• (Lagrange’s Theorem). Let $G$ be a finite group and let $a \in G$. Then the order of $a$ divides the order $G$.

### How Hard Is the Discrete Logarithm Problem?

How can we quantify “hard”?

A natural measure of hardness is the approximate number of operations necesssary for a person or a computer to solve the problem using the most efficient method currently known.

Definition of Order Notation:

Let $f(x)$ and $g(x)$ be functions of $x$ taking values that are positive. We say that “$f$ is big-$\mathcal{O}$ of $g$” and write $$f(x) = \mathcal{O}(g(x))$$ if there are positive constants $c$ and $C$ such that $$f(x) \le c g(x) \quad \text{for all}\ x \ge C.$$ In particular, we write $f(x) = \mathcal{O}(1)$ if $f(x)$ is bounded for all $x \ge C$.

If the limit $$\lim_{x \rightarrow \infty}{\frac{f(x)}{g(x)}}$$ exists (and is finite), the $f(x) = \mathcal{O}(g(x))$.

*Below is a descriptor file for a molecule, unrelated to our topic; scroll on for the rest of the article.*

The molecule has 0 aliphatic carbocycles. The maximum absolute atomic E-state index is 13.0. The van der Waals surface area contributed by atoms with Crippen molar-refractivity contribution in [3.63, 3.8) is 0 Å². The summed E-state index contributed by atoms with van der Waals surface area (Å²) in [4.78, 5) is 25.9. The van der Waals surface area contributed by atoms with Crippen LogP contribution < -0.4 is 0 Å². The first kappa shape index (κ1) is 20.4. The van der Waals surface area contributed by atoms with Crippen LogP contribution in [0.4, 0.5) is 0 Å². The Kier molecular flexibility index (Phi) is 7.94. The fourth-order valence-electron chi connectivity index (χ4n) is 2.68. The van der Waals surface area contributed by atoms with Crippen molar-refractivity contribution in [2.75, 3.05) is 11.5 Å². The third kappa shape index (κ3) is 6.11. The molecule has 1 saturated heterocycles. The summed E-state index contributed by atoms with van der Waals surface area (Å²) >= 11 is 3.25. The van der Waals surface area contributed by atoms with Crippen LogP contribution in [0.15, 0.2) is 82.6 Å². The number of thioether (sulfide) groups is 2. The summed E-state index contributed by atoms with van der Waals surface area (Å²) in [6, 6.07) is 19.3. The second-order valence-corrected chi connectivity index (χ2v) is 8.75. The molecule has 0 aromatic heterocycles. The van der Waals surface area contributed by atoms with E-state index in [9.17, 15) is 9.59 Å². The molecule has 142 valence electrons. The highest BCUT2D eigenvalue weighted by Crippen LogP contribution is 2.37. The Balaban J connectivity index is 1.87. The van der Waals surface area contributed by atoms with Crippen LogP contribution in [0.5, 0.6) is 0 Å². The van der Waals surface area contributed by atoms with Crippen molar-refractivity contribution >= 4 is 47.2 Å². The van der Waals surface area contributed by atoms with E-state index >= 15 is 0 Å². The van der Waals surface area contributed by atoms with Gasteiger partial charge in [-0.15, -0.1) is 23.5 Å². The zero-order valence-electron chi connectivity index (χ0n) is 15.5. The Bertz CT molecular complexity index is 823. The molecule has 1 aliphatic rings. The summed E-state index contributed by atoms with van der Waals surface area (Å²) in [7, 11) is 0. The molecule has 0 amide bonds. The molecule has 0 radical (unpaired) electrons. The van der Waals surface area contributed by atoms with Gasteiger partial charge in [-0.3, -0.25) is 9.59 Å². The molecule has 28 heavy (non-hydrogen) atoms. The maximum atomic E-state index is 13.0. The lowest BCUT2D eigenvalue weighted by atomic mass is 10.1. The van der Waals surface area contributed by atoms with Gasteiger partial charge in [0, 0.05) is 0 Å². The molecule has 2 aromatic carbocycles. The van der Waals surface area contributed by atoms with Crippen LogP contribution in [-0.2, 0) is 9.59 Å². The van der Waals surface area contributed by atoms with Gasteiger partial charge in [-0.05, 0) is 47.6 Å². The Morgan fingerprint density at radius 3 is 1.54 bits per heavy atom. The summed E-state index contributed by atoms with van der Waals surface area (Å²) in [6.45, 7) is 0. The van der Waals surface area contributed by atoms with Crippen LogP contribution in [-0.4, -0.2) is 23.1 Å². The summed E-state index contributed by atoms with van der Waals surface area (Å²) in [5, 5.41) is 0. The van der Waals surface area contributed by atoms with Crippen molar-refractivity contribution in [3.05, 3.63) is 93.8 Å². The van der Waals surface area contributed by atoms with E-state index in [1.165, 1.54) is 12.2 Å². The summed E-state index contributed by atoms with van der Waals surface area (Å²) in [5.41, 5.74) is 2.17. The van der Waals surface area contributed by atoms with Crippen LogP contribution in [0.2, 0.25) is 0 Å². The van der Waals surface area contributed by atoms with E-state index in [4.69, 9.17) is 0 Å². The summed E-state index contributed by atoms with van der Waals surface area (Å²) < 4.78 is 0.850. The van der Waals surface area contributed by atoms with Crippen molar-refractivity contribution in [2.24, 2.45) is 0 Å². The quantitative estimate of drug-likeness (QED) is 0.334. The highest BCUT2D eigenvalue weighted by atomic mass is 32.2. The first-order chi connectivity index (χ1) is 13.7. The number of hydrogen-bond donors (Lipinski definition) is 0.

Order notation allows us to define several fundamental concepts that are used to get a rough handle on the computational complexity of mathematical problems.

Suppose that there is a constant $a \ge 0$, independent of the size of the input, such that if the input is $\mathcal{O}(k)$bits long, then

• polynomial time (easy): there is a constant $A \ge 0$, such that it takes $\mathcal{O}(k^A)$ steps to solve the problem.

• linear time: it takes $\mathcal{O}(k^1)$ steps to solve the problem, i.e., $A = 1$.

• quadratic time: it takes $\mathcal{O}(k^2)$ steps to solve the problem, i.e., $A = 2$.

• exponential time (hard): there is a constant $c \gt 0$, such that it takes $\mathcal{O}(e^{ck})$ steps to solve the problem.

• subexponential time: for every $\epsilon \gt 0$, they solve the problem in $\mathcal{O}_{\epsilon}(e^{\epsilon k})$ steps.

Method to solve DLP in $\mathbb{F}_p^{*}$:

• Trial-and-error method: $\mathcal{O}(p) = \mathcal{O}(2^k)$, which takes expoential time.
• Pohlig-Hellman algorithm: $p-1$ is smooth, then quite easy.